Significant advances in surgical procedures and in the development of medicines have made possible the transplantation of the heart, lungs, liver, kidneys, pancreas and intestine. Tissues used for transplantation include corneas, heart valves, thin layers of skin, bone, plus blood and soft tissues such as ligaments, tendons, veins, cartilage and bone marrow.
To volunteer to give blood, contact your local Red Cross Chapter or visit www.redcross.org and enter your ZIP code to show your local chapter. To register to donate your bone marrow or to learn more, visit www.marrow.org.
Am I too old to donate?
There is no age limit for donation. Anyone can be considered a potential organ and tissue donor. The best thing to do is add your name to the Michigan Organ Donor Registry and share your decision with your family.
Will anyone want my organs when I'm gone?
There is a critical need for organs and tissues throughout the U.S. The criteria for donation are constantly changing. Do not exclude yourself from the possibility of donation on the basis of age or medical history. Many of the people on the transplant waiting list will die before the organ or tissue they need is available, so it is crucial that every potential donor be considered.
Can I donate anything if I have cancer?
You may be able to donate organs and tissue, depending on the type of cancer and whether it is in remission. If the cancer is not blood-borne or has not progressed to the eye, cornea donation is an option.
What if family members are opposed to donation?
Once you have signed up on the registry, family members cannot override your wish. At the time of your death, they will be informed of your wish to donate and led through the process so that they understand what is to happen. Your decision to be a donor will help ease their pain, relieving them of making the decision during a difficult time and by knowing that your gift will enhance or save other lives.
How are organs and tissues allocated?
When a patient needs a transplant, his or her name is added to the National Transplant Waiting List. The United Network for Organ Sharing (UNOS) is the federally authorized organization that oversees the list and works with organ donation professionals as organs become available for transplant. Strict federal guidelines ensure the ethical and equitable distribution of donated organs. Donation coordinators obtain information about blood type and genetic makeup for each transplantable organ. This information is matched against a list of suitable recipients, with factors such as medical urgency, tissue and blood type, body size and length of time on the transplant waiting list used to help prioritize need. Organs are first offered to patients in the immediate service area. If no suitable match is found, the organs are offered regionally and then nationally. There is no discrimination due to age, sex, race, occupation or social or financial status when determining who receives an organ.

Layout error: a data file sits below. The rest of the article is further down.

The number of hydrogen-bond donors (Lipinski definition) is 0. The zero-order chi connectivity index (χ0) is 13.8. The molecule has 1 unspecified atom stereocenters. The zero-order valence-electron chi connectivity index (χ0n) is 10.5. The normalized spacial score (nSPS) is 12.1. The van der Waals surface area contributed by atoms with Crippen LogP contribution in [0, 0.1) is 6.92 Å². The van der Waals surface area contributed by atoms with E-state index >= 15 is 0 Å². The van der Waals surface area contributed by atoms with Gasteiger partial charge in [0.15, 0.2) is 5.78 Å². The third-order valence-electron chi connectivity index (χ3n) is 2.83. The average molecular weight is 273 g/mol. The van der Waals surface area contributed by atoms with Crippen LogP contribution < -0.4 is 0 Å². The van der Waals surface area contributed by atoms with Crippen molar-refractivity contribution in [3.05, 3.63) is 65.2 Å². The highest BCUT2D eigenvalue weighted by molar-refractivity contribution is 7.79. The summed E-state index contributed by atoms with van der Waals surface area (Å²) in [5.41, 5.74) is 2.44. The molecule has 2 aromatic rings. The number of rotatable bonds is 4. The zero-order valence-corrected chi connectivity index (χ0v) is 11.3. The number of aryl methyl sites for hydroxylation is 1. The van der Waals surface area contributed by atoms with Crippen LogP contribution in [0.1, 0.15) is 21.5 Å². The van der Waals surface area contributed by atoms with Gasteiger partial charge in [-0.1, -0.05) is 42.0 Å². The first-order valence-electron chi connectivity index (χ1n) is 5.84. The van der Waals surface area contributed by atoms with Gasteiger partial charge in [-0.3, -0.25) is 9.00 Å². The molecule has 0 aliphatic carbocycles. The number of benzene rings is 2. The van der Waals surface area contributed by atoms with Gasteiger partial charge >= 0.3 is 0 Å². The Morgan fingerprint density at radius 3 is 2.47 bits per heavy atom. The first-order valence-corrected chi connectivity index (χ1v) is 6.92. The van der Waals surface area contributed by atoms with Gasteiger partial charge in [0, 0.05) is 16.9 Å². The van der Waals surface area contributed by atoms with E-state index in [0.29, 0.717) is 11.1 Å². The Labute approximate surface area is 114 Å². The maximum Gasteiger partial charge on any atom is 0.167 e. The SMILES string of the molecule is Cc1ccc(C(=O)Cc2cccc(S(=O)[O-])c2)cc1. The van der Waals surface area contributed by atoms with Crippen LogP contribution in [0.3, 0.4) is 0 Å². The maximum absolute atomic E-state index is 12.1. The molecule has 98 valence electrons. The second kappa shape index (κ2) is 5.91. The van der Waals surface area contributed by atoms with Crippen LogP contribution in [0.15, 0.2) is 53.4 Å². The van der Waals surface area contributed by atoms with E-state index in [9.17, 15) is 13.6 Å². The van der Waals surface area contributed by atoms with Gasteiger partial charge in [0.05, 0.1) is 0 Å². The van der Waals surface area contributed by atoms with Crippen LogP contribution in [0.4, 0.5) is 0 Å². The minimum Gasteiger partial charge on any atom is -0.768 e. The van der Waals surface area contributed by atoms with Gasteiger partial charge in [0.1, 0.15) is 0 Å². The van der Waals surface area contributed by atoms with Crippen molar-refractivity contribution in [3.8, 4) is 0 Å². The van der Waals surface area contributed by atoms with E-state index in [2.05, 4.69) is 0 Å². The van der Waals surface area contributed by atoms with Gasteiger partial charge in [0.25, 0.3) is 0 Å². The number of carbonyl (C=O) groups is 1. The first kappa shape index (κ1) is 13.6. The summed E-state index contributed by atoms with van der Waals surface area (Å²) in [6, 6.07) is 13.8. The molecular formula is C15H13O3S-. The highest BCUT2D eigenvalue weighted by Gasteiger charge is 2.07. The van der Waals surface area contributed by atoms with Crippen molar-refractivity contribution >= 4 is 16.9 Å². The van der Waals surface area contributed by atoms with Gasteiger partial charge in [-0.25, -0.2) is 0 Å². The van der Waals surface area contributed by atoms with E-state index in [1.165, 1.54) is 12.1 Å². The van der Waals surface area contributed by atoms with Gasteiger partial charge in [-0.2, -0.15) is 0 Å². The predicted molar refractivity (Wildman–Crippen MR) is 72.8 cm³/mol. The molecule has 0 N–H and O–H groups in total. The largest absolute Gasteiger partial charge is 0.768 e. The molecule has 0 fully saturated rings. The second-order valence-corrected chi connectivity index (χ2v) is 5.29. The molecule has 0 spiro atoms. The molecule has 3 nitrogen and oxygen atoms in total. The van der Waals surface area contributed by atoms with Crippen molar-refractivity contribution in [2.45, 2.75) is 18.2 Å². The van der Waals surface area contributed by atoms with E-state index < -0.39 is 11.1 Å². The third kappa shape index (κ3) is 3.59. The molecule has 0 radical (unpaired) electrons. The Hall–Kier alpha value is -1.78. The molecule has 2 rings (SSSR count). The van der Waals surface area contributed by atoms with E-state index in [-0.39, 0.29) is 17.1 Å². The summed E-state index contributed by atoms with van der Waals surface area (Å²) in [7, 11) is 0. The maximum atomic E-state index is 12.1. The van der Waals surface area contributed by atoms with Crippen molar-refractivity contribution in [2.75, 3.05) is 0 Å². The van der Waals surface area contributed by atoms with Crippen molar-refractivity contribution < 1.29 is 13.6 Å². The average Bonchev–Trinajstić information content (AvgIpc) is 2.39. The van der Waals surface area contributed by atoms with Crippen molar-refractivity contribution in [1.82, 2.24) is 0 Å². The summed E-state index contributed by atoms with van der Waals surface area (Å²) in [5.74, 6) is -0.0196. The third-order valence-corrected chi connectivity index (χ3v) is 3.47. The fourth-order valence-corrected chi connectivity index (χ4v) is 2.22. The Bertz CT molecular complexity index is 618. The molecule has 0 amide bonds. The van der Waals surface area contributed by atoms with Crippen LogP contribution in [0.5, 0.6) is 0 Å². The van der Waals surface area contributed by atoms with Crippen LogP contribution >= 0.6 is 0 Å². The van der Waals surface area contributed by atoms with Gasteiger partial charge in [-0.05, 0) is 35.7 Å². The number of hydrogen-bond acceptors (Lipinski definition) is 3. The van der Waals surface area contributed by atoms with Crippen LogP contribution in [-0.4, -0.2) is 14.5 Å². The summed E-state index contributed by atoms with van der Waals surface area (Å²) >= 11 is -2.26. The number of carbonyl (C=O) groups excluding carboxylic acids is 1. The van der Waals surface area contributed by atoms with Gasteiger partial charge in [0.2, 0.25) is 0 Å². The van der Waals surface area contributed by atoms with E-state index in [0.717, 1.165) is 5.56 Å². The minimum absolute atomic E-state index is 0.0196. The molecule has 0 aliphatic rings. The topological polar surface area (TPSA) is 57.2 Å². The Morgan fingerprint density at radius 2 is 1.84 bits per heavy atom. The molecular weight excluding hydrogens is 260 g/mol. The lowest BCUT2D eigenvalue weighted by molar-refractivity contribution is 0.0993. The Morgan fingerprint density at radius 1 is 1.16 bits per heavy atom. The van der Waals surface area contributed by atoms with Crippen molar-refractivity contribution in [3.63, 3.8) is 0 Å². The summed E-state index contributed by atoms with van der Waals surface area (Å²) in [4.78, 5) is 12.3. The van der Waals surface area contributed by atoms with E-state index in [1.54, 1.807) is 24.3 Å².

Can organs be given to different racial groups or genders?
Race and gender are not factors, but organ size is critical in matching a donor heart, lung or liver with a recipient. Genetic makeup is a crucial factor when matching a kidney or pancreas donor and recipient. Cross-racial donations can, and do, happen with great success when suitable matches are available.
Can organs be bought or sold?
According to the Uniform Anatomical Gift Act of 1984, human organs cannot be bought or sold in the U.S. Violators are subject to fines and imprisonment. This strict regulation, plus the incredible surgical complexity of conducting an organ transplant, prevents any type of U.S. "black market" for organs.
Does the donor family incur the cost of donation?
There is no cost to the donor's family for organ and tissue donation. The organ procurement organization pays all costs related to recovery of the organs and tissue. Only the costs of any hospitalization and treatment prior to donation and funeral expenses remain the responsibility of the donor family.
Will donation affect an open casket funeral?